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Ten Commandments OK if other monuments included. (Nation).

A district judge has ruled that an Indiana city can keep its Ten Commandments monument at city hall if it adds four other historical monuments nearby.

The city of Elkhart had recommended adding the four markers next to the monument to resolve a dispute of more than three years, the Associated Press reported. The Indiana Civil Liberties Union had sued to get the monument removed, and an appeals court ruled that its current display violated the Constitution's Establishment Clause.

U.S. District Judge Allen Sharp, whose original derision in the case was overturned by the appeals court, ruled March 11 in favor of the city.

The Ten Commandments monument was given to the city in 1958 by the Fraternal Order of Eagles. City officials suggested adding memorials for four other documents that were considered influential in the country's legal system -- the Bill of Rights, the Preamble to the U.S. Constitution, the Declaration of Independence and the Magna Carta.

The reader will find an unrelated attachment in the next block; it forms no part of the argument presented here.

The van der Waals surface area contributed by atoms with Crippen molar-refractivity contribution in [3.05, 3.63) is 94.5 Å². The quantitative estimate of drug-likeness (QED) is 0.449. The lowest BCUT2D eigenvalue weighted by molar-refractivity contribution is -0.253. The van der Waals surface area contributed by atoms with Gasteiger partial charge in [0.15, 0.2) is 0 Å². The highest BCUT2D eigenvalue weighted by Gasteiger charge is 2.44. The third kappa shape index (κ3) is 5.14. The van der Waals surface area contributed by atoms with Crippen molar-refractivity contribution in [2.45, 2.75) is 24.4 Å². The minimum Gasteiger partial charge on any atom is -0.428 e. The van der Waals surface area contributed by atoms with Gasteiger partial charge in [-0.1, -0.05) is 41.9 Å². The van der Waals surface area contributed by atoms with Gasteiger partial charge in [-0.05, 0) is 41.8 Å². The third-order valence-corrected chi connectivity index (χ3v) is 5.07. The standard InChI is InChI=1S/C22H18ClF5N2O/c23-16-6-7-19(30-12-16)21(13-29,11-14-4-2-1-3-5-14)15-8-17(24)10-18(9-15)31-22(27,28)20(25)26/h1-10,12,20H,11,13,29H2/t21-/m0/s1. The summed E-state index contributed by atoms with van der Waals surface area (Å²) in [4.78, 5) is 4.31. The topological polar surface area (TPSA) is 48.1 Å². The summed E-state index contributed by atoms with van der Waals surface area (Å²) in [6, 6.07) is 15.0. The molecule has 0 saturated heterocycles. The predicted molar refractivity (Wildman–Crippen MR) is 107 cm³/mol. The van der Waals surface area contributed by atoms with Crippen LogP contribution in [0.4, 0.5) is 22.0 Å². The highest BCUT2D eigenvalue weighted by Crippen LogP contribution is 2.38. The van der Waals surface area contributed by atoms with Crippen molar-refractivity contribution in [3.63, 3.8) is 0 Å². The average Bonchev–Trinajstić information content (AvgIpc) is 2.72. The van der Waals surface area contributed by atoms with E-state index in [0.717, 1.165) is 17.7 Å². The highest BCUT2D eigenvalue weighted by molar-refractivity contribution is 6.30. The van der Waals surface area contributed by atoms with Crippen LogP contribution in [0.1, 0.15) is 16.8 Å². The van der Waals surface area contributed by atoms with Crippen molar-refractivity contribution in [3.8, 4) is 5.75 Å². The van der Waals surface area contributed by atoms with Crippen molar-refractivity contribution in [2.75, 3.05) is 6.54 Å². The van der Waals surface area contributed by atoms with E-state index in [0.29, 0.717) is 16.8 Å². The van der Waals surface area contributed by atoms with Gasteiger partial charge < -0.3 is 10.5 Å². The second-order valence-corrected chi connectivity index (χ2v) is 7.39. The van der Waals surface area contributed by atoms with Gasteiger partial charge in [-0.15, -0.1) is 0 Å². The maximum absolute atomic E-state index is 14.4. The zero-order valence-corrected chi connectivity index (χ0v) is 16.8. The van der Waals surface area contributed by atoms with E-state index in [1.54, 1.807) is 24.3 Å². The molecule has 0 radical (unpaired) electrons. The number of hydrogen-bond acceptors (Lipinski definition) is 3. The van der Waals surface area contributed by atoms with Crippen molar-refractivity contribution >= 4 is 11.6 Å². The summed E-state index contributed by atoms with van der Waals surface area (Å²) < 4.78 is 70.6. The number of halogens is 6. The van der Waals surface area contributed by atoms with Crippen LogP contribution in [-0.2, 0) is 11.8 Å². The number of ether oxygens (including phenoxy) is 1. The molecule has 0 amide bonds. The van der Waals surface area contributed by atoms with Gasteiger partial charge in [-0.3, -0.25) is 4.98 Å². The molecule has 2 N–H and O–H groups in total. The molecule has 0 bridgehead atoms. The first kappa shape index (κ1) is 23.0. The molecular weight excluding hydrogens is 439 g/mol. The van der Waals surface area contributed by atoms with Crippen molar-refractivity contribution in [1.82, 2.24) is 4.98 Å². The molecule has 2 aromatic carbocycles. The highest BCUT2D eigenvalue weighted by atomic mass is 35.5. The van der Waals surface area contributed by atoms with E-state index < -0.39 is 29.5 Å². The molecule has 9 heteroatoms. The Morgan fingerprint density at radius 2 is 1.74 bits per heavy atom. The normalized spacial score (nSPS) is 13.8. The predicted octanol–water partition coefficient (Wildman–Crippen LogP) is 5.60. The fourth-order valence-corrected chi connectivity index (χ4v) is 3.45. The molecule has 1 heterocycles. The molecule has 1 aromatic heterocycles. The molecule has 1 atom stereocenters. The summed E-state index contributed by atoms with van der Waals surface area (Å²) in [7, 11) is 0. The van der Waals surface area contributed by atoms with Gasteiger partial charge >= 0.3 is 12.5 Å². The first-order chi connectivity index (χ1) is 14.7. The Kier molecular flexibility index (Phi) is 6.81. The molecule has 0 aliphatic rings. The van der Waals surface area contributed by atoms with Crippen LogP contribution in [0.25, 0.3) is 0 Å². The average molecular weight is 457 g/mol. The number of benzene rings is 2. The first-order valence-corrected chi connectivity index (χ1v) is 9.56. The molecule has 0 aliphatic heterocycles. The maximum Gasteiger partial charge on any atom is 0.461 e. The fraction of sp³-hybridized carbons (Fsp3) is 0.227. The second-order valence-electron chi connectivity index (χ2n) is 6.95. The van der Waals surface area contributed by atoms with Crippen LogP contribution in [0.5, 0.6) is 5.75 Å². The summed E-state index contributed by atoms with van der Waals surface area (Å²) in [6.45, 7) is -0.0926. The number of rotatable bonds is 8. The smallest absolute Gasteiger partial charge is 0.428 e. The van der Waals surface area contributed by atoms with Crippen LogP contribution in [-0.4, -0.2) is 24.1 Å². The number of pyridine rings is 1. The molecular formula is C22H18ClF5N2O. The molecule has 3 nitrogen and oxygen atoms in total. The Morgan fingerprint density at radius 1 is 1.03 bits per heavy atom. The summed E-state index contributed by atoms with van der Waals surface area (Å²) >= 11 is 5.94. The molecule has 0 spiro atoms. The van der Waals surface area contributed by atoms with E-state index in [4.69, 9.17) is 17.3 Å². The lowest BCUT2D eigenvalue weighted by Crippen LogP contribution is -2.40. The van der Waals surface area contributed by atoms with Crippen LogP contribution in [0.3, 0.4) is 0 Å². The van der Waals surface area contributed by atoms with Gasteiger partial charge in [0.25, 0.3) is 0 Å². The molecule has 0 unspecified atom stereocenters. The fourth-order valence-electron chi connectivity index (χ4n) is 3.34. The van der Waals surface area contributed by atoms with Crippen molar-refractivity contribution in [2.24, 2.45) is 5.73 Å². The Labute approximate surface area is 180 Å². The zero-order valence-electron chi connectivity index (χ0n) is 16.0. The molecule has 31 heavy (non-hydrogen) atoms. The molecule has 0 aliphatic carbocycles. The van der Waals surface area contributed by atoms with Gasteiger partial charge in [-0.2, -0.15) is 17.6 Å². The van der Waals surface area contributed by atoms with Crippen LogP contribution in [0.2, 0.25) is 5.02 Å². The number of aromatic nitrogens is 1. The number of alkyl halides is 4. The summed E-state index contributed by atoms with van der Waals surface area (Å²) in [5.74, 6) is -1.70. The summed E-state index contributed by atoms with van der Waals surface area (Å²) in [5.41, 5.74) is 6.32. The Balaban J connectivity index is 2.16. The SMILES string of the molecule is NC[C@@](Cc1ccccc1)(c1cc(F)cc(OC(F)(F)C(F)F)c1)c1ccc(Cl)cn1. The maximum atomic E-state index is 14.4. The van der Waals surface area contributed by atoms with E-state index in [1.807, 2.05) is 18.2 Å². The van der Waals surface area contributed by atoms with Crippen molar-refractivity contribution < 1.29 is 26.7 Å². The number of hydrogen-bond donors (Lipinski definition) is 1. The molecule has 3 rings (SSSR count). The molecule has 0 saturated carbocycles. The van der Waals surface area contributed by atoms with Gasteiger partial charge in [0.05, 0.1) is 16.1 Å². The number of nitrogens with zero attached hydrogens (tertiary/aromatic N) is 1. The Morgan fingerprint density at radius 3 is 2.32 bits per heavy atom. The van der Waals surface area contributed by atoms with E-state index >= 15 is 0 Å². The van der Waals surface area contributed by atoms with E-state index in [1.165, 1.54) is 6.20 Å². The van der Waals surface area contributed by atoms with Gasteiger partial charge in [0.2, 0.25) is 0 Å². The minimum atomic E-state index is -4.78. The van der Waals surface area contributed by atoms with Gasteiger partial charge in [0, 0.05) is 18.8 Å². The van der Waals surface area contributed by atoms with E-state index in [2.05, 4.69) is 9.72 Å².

Mayor Dave Miller said he hopes to pay for the additional monuments with private contributions.

Ken Fall an attorney with the Indiana Civil Liberties Union said his group opposed the remedy. Michael Suetkamp, one of two city residents represented by the legal organization, said he was disappointed by the judge's order and was not satisfied with the city's suggestion of additional monuments.

The U.S. Supreme Court refused to hear the Elkhart case in May 2001, leaving Sharp to resolve the matter.

Briefs, gathered from news services, correspondents and staff, are compiled and edited by Gill Donovan.
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Title Annotation:Elkhart Indiana
Author:Donovan, Gill
Publication:National Catholic Reporter
Article Type:Brief Article
Geographic Code:1U3IN
Date:Mar 22, 2002
Words:256
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